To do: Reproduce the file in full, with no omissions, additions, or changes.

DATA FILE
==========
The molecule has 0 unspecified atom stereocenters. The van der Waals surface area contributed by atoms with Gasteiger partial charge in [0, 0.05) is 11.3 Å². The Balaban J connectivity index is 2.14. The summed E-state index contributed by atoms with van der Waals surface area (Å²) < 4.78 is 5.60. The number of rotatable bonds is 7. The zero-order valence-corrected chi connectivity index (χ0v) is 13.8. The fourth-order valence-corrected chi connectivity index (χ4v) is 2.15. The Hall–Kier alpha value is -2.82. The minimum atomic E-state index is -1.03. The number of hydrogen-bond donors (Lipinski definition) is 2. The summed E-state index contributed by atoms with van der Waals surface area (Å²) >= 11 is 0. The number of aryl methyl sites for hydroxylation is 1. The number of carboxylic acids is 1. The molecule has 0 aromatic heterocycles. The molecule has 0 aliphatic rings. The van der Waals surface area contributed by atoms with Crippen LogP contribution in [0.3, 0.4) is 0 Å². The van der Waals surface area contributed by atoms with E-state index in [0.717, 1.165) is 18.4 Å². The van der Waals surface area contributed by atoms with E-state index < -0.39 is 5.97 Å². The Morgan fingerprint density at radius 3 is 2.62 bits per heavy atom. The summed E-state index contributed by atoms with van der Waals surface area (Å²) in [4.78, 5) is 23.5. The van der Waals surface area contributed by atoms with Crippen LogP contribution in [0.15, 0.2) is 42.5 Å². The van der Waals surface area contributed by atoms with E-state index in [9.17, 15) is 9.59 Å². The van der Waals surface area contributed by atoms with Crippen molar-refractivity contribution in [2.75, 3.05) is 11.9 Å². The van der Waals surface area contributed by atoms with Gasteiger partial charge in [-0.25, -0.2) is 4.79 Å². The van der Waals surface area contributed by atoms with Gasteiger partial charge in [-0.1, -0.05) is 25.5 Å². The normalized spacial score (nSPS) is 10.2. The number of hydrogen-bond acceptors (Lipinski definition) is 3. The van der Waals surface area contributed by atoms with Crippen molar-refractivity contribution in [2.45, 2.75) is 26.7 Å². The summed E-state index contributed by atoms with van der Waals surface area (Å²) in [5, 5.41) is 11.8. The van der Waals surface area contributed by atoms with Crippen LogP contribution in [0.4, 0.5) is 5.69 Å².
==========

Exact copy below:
The molecule has 0 unspecified atom stereocenters. The van der Waals surface area contributed by atoms with Gasteiger partial charge in [0, 0.05) is 11.3 Å². The Balaban J connectivity index is 2.14. The summed E-state index contributed by atoms with van der Waals surface area (Å²) < 4.78 is 5.60. The number of rotatable bonds is 7. The zero-order valence-corrected chi connectivity index (χ0v) is 13.8. The fourth-order valence-corrected chi connectivity index (χ4v) is 2.15. The Hall–Kier alpha value is -2.82. The minimum atomic E-state index is -1.03. The number of hydrogen-bond donors (Lipinski definition) is 2. The summed E-state index contributed by atoms with van der Waals surface area (Å²) >= 11 is 0. The number of aryl methyl sites for hydroxylation is 1. The number of carboxylic acids is 1. The molecule has 0 aromatic heterocycles. The molecule has 0 aliphatic rings. The van der Waals surface area contributed by atoms with Crippen LogP contribution in [0.3, 0.4) is 0 Å². The van der Waals surface area contributed by atoms with E-state index in [0.717, 1.165) is 18.4 Å². The van der Waals surface area contributed by atoms with E-state index < -0.39 is 5.97 Å². The Morgan fingerprint density at radius 3 is 2.62 bits per heavy atom. The summed E-state index contributed by atoms with van der Waals surface area (Å²) in [4.78, 5) is 23.5. The van der Waals surface area contributed by atoms with Crippen LogP contribution in [0.15, 0.2) is 42.5 Å². The van der Waals surface area contributed by atoms with E-state index in [9.17, 15) is 9.59 Å². The van der Waals surface area contributed by atoms with Crippen molar-refractivity contribution in [2.75, 3.05) is 11.9 Å². The van der Waals surface area contributed by atoms with Gasteiger partial charge in [-0.25, -0.2) is 4.79 Å². The van der Waals surface area contributed by atoms with Gasteiger partial charge in [-0.1, -0.05) is 25.5 Å². The normalized spacial score (nSPS) is 10.2. The number of hydrogen-bond acceptors (Lipinski definition) is 3. The van der Waals surface area contributed by atoms with Crippen molar-refractivity contribution in [2.45, 2.75) is 26.7 Å². The summed E-state index contributed by atoms with van der Waals surface area (Å²) in [5, 5.41) is 11.8. The van der Waals surface area contributed by atoms with Crippen LogP contribution in [0.4, 0.5) is 5.69 Å².